All events in the Neilsen Lecture Series in Judaic Studies are free and open to the public. These events bring Jewish scholars, dignitaries, and public figures to campus to speak about tolerance, diversity, history, culture, and current events. They are made possible by the generosity of the Craig H. Neilsen Foundation.
Between the 1890s and 1930s, Argentina, following the United States and Palestine, became the main destination for Eastern European Ashkenazi Jews seeking safety, civil rights, and better economic prospects. In the period between 1918 and 1939, sixty thousand Polish Jews established new homes in Argentina. They formed a strong ethnic community that quickly embraced Argentine culture while still maintaining their unique Jewish-Polish character. In this talk, Mariusz Kałczewiak will speak about the mosaic of entanglements that Jewish migration wove between Poland and Argentina. He will present how ethnicity evolves among migrants and their children and will analyze the dynamics that emerge between putting down roots in a new country and maintaining commitments to the country of origin.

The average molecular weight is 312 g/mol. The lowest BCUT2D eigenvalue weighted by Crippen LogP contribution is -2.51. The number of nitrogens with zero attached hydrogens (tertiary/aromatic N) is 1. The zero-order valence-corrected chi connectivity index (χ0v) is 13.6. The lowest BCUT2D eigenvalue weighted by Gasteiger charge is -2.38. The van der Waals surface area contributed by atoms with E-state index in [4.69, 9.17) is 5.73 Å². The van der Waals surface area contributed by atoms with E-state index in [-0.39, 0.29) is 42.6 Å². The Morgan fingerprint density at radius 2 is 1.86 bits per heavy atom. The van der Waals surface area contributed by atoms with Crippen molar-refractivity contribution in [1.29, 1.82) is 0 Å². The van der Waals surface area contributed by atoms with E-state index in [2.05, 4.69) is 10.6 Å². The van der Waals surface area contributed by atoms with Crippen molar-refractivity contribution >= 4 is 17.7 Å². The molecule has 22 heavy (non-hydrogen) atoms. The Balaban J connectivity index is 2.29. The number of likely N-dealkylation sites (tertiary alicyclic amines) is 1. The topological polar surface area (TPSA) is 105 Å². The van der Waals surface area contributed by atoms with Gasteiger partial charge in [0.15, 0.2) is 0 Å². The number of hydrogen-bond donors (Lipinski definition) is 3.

Mariusz Kałczewiak is a social and cultural historian of modern Eastern Europe and Latin America. One of the leading scholars in Latin American Jewish Studies, currently Kałczewiak develops a new research focus on Jewish Gender Studies. He holds a PhD degree from Tel Aviv University (2017) and a MA degree from the University of Warsaw (2011). His first book Polacos in Argentina. Polish Jews, Interwar Migration, and the Emergence of Transatlantic Jewish Culture appeared in 2020 with the Alabama University Press.